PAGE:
Alicante Journal of English Studies / Revista Alicantina de Estudios Ingleses

Robert Nye’s Falstaff: A Remarkable Case of Creative Reception

Holger Klein



Among fictitious autobiographies as well as among historical novels, Robert Nye’s Falstaff (1976) is a special case in that it is not the autobiography of a historical personage, but of a dramatic character —who happens to be one of the most famous in Shakespeare, indeed in world drama, to be dictated by Falstaff to various amanuenses. After briefly discussing the sub-genre of fictitious autobiography, this paper will analyze the varied use of intertextuality, the tensions fabricated between the autobiographer and his helpers, and the critical thoughts and tendencies which Nye absorbed in preparing the work with particular emphasis on the clash between the Shakespearean intertexts and the diction surrounding it.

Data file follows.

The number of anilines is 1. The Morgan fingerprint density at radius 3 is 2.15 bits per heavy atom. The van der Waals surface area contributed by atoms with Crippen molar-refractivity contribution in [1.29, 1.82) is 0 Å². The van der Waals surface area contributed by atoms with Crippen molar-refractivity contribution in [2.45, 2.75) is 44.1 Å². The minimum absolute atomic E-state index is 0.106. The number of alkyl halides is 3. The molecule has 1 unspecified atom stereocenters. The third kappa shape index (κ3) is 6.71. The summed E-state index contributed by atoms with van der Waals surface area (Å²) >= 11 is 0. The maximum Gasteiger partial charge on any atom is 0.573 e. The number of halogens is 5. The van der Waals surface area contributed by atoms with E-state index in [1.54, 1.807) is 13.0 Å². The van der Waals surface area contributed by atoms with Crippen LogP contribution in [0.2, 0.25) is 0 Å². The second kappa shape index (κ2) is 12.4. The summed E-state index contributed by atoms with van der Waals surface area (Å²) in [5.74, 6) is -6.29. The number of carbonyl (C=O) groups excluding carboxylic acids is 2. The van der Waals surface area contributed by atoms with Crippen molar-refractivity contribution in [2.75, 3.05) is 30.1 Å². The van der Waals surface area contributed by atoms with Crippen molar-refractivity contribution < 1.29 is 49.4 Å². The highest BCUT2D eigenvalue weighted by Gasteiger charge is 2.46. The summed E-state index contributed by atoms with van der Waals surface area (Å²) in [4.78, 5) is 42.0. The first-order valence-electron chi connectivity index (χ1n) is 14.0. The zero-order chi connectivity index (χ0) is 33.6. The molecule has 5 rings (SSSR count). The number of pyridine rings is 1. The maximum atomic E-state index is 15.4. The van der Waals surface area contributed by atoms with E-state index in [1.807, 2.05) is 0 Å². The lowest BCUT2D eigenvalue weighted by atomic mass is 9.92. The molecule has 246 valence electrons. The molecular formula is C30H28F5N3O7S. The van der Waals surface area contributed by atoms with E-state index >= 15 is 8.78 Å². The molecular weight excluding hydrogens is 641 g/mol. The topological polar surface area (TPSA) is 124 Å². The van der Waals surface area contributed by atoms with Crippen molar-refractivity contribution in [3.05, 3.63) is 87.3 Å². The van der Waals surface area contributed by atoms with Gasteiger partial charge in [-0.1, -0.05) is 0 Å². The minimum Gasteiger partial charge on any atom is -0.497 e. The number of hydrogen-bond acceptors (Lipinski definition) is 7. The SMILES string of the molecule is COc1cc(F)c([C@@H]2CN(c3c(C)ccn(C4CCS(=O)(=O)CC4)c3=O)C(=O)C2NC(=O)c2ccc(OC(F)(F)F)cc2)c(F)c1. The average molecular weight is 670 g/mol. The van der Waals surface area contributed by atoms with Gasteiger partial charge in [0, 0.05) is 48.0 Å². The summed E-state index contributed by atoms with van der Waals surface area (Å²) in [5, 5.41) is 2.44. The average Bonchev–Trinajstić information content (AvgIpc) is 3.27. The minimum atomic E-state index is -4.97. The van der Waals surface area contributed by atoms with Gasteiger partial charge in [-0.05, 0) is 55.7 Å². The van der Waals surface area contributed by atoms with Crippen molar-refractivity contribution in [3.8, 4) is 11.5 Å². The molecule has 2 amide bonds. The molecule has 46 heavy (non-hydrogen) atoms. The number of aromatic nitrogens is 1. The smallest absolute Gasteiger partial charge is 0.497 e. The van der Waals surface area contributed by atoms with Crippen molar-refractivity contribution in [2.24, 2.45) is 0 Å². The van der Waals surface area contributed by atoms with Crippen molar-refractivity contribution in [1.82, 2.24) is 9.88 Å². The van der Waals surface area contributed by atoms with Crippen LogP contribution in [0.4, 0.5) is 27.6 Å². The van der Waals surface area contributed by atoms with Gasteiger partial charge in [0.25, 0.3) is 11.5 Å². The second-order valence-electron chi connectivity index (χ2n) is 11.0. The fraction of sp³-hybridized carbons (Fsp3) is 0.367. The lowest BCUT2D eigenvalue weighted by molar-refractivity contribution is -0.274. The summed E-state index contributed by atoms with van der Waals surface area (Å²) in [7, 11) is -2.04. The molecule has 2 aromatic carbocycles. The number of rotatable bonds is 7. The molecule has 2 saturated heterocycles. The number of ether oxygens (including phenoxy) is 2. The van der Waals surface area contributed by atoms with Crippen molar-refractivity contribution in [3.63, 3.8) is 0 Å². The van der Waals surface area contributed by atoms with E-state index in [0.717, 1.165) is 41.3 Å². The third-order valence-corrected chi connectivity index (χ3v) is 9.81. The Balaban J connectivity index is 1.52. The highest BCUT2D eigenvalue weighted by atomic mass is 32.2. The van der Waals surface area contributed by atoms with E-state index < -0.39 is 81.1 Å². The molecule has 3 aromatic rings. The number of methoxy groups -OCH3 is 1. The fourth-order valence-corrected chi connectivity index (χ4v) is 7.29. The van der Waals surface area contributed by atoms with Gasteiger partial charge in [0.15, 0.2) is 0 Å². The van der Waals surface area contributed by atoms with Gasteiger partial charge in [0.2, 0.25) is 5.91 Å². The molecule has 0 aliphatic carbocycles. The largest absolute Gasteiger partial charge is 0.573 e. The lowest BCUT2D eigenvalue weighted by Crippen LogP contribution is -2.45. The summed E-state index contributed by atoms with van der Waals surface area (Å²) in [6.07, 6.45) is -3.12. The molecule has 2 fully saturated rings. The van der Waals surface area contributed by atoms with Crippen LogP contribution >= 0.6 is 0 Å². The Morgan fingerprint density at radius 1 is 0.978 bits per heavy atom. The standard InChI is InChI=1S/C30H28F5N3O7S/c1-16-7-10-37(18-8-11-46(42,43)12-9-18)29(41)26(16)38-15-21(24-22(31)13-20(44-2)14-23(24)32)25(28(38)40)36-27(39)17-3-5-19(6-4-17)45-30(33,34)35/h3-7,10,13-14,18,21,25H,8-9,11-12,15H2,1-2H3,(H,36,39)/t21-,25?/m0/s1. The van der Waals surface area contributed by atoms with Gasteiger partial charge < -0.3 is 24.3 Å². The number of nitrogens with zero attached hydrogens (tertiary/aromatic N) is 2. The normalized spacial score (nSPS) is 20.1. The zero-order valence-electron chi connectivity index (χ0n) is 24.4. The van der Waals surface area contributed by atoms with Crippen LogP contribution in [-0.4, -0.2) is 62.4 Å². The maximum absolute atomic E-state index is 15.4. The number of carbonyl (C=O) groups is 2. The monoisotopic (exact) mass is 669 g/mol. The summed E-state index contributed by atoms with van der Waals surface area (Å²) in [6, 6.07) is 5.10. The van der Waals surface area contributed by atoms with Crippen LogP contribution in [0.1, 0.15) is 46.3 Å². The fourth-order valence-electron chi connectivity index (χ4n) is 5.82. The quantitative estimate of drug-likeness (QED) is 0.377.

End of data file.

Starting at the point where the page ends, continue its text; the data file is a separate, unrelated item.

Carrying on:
Shakespeare, William; Theatre; Fictitious autobiographies; Falstaff; Nye, Robert


Copyright (c) 2012 Holger Klein

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